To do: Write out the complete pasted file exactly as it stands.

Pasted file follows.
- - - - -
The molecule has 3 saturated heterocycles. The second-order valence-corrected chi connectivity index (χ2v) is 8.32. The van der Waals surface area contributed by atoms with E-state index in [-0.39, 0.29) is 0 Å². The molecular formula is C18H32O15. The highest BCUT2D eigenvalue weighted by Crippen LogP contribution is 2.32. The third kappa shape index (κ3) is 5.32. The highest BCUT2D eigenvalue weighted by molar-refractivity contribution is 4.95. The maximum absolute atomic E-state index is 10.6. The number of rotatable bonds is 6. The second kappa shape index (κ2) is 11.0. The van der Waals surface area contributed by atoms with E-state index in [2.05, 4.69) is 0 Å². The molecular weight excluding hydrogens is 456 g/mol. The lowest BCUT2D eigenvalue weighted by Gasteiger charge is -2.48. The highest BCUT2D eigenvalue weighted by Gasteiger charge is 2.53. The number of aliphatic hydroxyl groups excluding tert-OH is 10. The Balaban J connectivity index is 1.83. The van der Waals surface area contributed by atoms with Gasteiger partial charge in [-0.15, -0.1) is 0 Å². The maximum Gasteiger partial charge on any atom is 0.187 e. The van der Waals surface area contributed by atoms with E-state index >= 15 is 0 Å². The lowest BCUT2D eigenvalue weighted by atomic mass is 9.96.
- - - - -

The molecule has 3 saturated heterocycles. The second-order valence-corrected chi connectivity index (χ2v) is 8.32. The van der Waals surface area contributed by atoms with E-state index in [-0.39, 0.29) is 0 Å². The molecular formula is C18H32O15. The highest BCUT2D eigenvalue weighted by Crippen LogP contribution is 2.32. The third kappa shape index (κ3) is 5.32. The highest BCUT2D eigenvalue weighted by molar-refractivity contribution is 4.95. The maximum absolute atomic E-state index is 10.6. The number of rotatable bonds is 6. The second kappa shape index (κ2) is 11.0. The van der Waals surface area contributed by atoms with E-state index in [2.05, 4.69) is 0 Å². The molecular weight excluding hydrogens is 456 g/mol. The lowest BCUT2D eigenvalue weighted by Gasteiger charge is -2.48. The highest BCUT2D eigenvalue weighted by Gasteiger charge is 2.53. The number of aliphatic hydroxyl groups excluding tert-OH is 10. The Balaban J connectivity index is 1.83. The van der Waals surface area contributed by atoms with Gasteiger partial charge in [-0.15, -0.1) is 0 Å². The maximum Gasteiger partial charge on any atom is 0.187 e. The van der Waals surface area contributed by atoms with E-state index >= 15 is 0 Å². The lowest BCUT2D eigenvalue weighted by atomic mass is 9.96.